Harlem Book Fair 2016 Wrap Up

Eartha Watts-Hicks, Author of "Love Changes" reads at Harlem Book Fair 2016
Eartha Watts-Hicks, Author of “Love Changes” reads at Harlem Book Fair 2016

The 2016 Harlem Book Fair, convened Saturday on 135th street as it has in past years. A major literary event in the Harlem community, the fair also draws visitors from around the country. This year, I participated as an attendee, roaming around the avenues to see the assortment of vendors present at this year’s event. Among the vendors I saw present were the National Writer’s Union, Calabar Imports, and Revolution Books. I also saw a few authors present. Among them were Dara Kalima, Eartha Watts-Hicks, Haikeem Stokes, Taylor Bideau, and Omar Tyree. Literary personalities like Troy Johnson, the founder of AALBC, and Noelle Santos, who will be opening the Lit Bar next year were also there.

Harlem Book Fair founder Max Rodriguez (right) introduces Dr. Julianne Malveaux
Harlem Book Fair founder Max Rodriguez (right) introduces Dr. Julianne Malveaux (left)

Instead of being stationed in one area as a vendor in past years, I had the opportunity to sit in on one of the Author Talks. I attended the panel: Are We Better Off? Race, Obama, and Public Policy by Dr. Julianne Malveaux. She used her book about the Obama years to springboard a conversation about what this president has.. and has not done for African-Americans over the past two terms. A refreshingly honest discussion on the actual record of president Obama, Dr. Malveaux pointed out how the first Black president did things to harm African-American interests, for example cutting monies for HBCU’s. Noting that Obama did not show the same level of passion on Black issues, she referred to him as the “Scolder-in-chief”. In the talk, outlining some of the data on Black poverty, Dr. Malveaux noted that Black Americans have lost a third of wealth due to the housing market crash. These are not easy things to face, but they must be discussed.

Overall, I had a good experience at the Harlem Book Fair. However, it would feel dishonest to end this post without talking about some of the things that I did notice about the fair yesterday. When I got there, the first thing that I noticed is that the vendors stopped about halfway through the block on Seventh Avenue. In year’s past, the Harlem Book Fair had much more going on. There were events going on at The Schomburg, Countee Cullen Library, and the main stage outside. Yesterday, it just felt like there were less vendors there, as well as less people. The Schomburg didn’t have any event going on about the fair from what I witnessed. In the month leading up to the Harlem Book Fair, there wasn’t a lot of promotion of it. I noticed that, but still came out to support the event and build with folks in the literary community despite this. As a person who is an advocate for literacy, I want this event to continue to be a draw for readers and writers. I add this to the article in the spirit of honest feedback, and I want the fair to do things differently for 2017.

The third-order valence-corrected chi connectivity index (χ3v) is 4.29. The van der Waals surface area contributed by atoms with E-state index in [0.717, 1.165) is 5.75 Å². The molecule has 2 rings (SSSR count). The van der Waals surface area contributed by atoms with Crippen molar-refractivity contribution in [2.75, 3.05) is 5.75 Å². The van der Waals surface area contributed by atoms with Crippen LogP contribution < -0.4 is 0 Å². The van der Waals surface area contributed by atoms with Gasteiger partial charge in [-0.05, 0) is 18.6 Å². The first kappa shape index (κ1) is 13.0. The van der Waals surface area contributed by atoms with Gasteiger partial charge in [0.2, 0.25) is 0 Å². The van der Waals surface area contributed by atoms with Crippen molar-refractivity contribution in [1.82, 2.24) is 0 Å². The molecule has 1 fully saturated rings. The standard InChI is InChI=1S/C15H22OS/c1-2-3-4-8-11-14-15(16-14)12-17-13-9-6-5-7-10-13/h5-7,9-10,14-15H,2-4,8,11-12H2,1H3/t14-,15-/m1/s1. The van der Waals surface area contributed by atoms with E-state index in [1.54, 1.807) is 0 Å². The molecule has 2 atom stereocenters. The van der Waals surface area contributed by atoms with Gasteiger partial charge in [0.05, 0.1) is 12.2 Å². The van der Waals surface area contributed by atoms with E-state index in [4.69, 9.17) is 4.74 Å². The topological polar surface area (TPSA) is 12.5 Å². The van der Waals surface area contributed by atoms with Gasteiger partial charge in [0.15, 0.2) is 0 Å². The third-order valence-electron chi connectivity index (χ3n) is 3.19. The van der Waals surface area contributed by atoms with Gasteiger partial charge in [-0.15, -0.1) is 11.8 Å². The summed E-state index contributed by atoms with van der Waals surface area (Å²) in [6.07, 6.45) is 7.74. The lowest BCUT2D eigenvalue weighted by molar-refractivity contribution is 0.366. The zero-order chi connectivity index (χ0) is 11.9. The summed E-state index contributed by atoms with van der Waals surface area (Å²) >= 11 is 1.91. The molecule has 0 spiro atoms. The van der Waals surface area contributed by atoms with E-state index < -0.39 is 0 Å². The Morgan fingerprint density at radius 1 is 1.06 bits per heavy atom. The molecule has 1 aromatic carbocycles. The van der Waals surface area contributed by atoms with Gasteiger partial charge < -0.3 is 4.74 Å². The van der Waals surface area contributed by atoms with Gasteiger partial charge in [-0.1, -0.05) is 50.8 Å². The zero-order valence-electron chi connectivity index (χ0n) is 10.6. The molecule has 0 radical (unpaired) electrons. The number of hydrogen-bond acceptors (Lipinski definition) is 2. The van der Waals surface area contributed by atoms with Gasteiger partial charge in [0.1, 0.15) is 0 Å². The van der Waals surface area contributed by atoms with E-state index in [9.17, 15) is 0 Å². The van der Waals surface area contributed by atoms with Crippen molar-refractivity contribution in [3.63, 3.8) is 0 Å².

For those who attended yesterday’s Harlem Book Fair, what was your experience like? 




  1. I agree it was less vendors this year than pervious years. I also notice much less people then previous years. I walked two blocks from Lenox to Frederick Douglass and had a easy time walking in the middle of the street. Pervious years it was difficult to walk up and down the street because of crowds. The other observations was not enough promotion of this event and no promotion to speaking discussion which I believe is one of the biggest draws.

  2. There were much fewer vendors and participants, the time wasn’t even announced on the website, and I had no idea who the guest speakers would be, until I got there. It’s ironic that, shortly before the Book Fair, some uptown book vendors had their books confiscated after “neighbors” complained. Are the Book Fair organizers caving in to gentrification, as well?

    I wish I had known Dr. Malveaux would be there; I would have loved to hear her speak. The event was poorly publicized, and imagine my surprise when I walked in the Schomburg and was told the events would be across the street at the Hospital, which 1)didn’t look all that inviting and 2) had I not asked the security guard, I would have had absolutely no idea where the discussions were being held, since there were no signs outside the hospital, or in the lobby.

  3. Mark, there were certainly fewer vendors and attendees compared to previous years. As far as panel discussions and workshops, the number of these were greatly diminished as well.

    The lack of corporate participation, live C-Span BookTV coverage, or even active support and participation by New York industry professionals like myself is unfortunate…no, it is tragic really. The Harlem Book Fair is an important institution, but reasons for its current state are plentiful, complex, and likely intractable.

    On a positive note; I spend a lot of time behind a computer screen, so it is always fun to meet so many authors in one place and connect with them personally. The Book Fair has always been a great venue networking; the hugs, smiles, and exchange of kind words gives meaning to everything I do on the web.

    Some of the authors I got a chance to meet included; Cherry (from North Carolina), whose book we edited; there was Geri Spencer Hunter (from California), whose book we gave a rave review and was a finalist for a Wheatley Award; then there was AALBC.com bestselling author, Cortez Rainey (from Maryland), and many others. All of the photos I posted of these authors were taken that day.

    I spent the day talking to folks. The ability to making stronger connections and celebrating what we do is what it is all about anyway. It was good to see you yesterday Marc!

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